I didn't know that DPP has made anti-nuclear power plant into its party articles. How ignorant they are, sigh.

Michael Turton said...

the major concerns of using nuclear energy are still:
1. how to handle the nuclear waste safely
2. how to ensure the management is reliable enough
3. safety measures in case of an accident

i guess only when the price of fossil fuels is high enough, people will reluctantly consider nuclear energy as a major power source.


You left out (4) -- the incredibly high cost of nukes. That is why construction ceased in the US, because the banks gave up on it in the early 1970s, long before the public did, due to its invariably negative return on investment. It is viable in the US only because of massive government subsidies, and for no other reason. We should instead be implementing wind, solar, and conservation on a massive scale -- what blows across North Dakota every year could supply 40% of US power needs.

American and European nuclear power has a PERFECT safety record insofar as loss of human life.

Clearly an absurd claim, as the nuclear power industry has been responsible for the deaths of 00s over the years. The whole process of mining, refining, transporting, and burning uranium fuel is murderous. The fact that the deaths are not easily identifiable does not mean that they are non-existent.

As for the DPP platform, the thought of the locals operating nuke plants gives me the willies. You only have to recall the covered-up radioactive rebar affair from the early 1990s to imagine how the local AEC would react to a problem. I look forward to the day when the thermal and nuke plants shut down, and everything in Taiwan is run on wind and solar and other renewables.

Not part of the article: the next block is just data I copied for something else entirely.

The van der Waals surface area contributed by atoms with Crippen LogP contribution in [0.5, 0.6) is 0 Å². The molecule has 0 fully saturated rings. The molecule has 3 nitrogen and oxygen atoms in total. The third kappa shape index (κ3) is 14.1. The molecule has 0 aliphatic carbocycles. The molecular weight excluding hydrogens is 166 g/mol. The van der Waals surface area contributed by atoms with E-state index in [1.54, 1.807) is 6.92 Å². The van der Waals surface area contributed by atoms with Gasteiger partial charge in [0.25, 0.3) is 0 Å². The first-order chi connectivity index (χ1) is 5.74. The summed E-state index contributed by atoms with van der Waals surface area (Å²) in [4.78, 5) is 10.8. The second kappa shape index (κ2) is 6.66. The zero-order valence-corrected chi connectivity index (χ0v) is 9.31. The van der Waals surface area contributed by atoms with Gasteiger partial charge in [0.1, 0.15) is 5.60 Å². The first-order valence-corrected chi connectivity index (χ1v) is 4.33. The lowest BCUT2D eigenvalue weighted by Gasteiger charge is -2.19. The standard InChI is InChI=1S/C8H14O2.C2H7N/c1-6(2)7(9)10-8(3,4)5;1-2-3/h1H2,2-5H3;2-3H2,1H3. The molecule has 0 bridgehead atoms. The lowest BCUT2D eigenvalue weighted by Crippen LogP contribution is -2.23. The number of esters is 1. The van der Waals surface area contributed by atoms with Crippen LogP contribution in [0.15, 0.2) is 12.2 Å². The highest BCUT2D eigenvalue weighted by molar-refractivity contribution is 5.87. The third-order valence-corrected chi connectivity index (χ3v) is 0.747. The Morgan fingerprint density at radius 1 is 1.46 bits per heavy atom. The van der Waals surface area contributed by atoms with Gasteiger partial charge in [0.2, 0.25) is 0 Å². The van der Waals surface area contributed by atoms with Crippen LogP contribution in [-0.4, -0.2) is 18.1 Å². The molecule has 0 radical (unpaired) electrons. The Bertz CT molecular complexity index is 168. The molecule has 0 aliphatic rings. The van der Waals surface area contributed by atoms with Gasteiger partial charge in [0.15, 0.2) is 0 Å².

Michael

Sun Bin said...

yes, you are right in 'cost comparison'.
but investors do not always see far ahead.
cost of nuclear power plant is higher than those use oil in 1980s and 1990s.
with the oil price today, it is no longer true.

OTOH, the reason for low oil price in the 1980s was because of alternative energy (i.e. nuclear) in france, korea, japan, US, etc.

finally, a lot of the cost is in R&D. therefore, with more plants built, cost per plant (or per MW) will decrease sharply. (think DVD player)

---
re- other natural energy (wind, tide, HEP, etc): true, we should use them as much as possible. but so far only nuclear energy could provide the volume significant to reduce our demand for oil.
Not quite sure how your ND figure comes from? any source? i am not questioning the estimate, i just want to know how they define it. the question is: do we have the technology to convert such wind energy efficiently enough?

---
casualty in mining uranium: anon exaggerated. :) you have a point.
but this can be managed. think about the number of people dies in oil mining. (let alone the people died in coal mining in china -- and WV)
we need to compare relative 'cost'.

---
discipline/management in taiwan. i still believe people will learn. taiwan today is much less corrupted and more efficiently run than taiwan 10 years ago.
the other reason: the pressure from anti-nuclear pressure groups
(incl DPP). i think they are essential to monitor the quality/discipline of the power plants. i disagree with what they want, but i would donate for their activities.